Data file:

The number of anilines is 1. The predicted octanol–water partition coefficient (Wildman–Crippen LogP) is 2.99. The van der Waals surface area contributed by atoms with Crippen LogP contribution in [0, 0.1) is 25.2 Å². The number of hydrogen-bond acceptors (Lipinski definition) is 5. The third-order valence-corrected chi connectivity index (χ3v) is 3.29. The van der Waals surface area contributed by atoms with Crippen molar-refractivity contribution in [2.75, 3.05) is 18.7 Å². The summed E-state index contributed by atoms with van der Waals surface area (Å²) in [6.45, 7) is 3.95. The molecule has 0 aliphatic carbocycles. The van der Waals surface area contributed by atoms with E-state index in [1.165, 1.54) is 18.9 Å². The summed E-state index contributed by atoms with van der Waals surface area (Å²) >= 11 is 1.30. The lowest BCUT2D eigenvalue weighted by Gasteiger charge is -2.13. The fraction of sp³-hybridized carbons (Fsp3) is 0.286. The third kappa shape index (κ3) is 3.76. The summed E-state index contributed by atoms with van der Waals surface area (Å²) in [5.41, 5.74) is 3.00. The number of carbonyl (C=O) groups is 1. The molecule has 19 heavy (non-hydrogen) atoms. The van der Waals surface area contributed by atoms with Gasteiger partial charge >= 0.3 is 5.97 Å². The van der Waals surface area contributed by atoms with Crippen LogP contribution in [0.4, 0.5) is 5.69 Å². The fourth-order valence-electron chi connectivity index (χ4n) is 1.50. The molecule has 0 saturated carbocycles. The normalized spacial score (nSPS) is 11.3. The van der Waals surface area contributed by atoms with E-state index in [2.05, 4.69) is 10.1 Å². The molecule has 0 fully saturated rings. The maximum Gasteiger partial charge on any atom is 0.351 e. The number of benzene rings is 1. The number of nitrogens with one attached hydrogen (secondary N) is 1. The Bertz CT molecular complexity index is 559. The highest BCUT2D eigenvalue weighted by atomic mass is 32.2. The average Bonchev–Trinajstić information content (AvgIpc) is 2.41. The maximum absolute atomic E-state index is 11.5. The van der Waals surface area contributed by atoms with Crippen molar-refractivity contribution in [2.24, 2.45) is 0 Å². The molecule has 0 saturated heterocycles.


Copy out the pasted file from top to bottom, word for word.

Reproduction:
The number of anilines is 1. The predicted octanol–water partition coefficient (Wildman–Crippen LogP) is 2.99. The van der Waals surface area contributed by atoms with Crippen LogP contribution in [0, 0.1) is 25.2 Å². The number of hydrogen-bond acceptors (Lipinski definition) is 5. The third-order valence-corrected chi connectivity index (χ3v) is 3.29. The van der Waals surface area contributed by atoms with Crippen molar-refractivity contribution in [2.75, 3.05) is 18.7 Å². The summed E-state index contributed by atoms with van der Waals surface area (Å²) in [6.45, 7) is 3.95. The molecule has 0 aliphatic carbocycles. The van der Waals surface area contributed by atoms with E-state index in [1.165, 1.54) is 18.9 Å². The summed E-state index contributed by atoms with van der Waals surface area (Å²) >= 11 is 1.30. The lowest BCUT2D eigenvalue weighted by Gasteiger charge is -2.13. The fraction of sp³-hybridized carbons (Fsp3) is 0.286. The third kappa shape index (κ3) is 3.76. The summed E-state index contributed by atoms with van der Waals surface area (Å²) in [5.41, 5.74) is 3.00. The number of carbonyl (C=O) groups is 1. The molecule has 19 heavy (non-hydrogen) atoms. The van der Waals surface area contributed by atoms with Gasteiger partial charge >= 0.3 is 5.97 Å². The van der Waals surface area contributed by atoms with Crippen LogP contribution in [0.4, 0.5) is 5.69 Å². The fourth-order valence-electron chi connectivity index (χ4n) is 1.50. The molecule has 0 saturated carbocycles. The normalized spacial score (nSPS) is 11.3. The van der Waals surface area contributed by atoms with E-state index in [2.05, 4.69) is 10.1 Å². The molecule has 0 fully saturated rings. The maximum Gasteiger partial charge on any atom is 0.351 e. The number of benzene rings is 1. The number of nitrogens with one attached hydrogen (secondary N) is 1. The Bertz CT molecular complexity index is 559. The highest BCUT2D eigenvalue weighted by atomic mass is 32.2. The average Bonchev–Trinajstić information content (AvgIpc) is 2.41. The maximum absolute atomic E-state index is 11.5. The van der Waals surface area contributed by atoms with Crippen molar-refractivity contribution in [2.24, 2.45) is 0 Å². The molecule has 0 saturated heterocycles.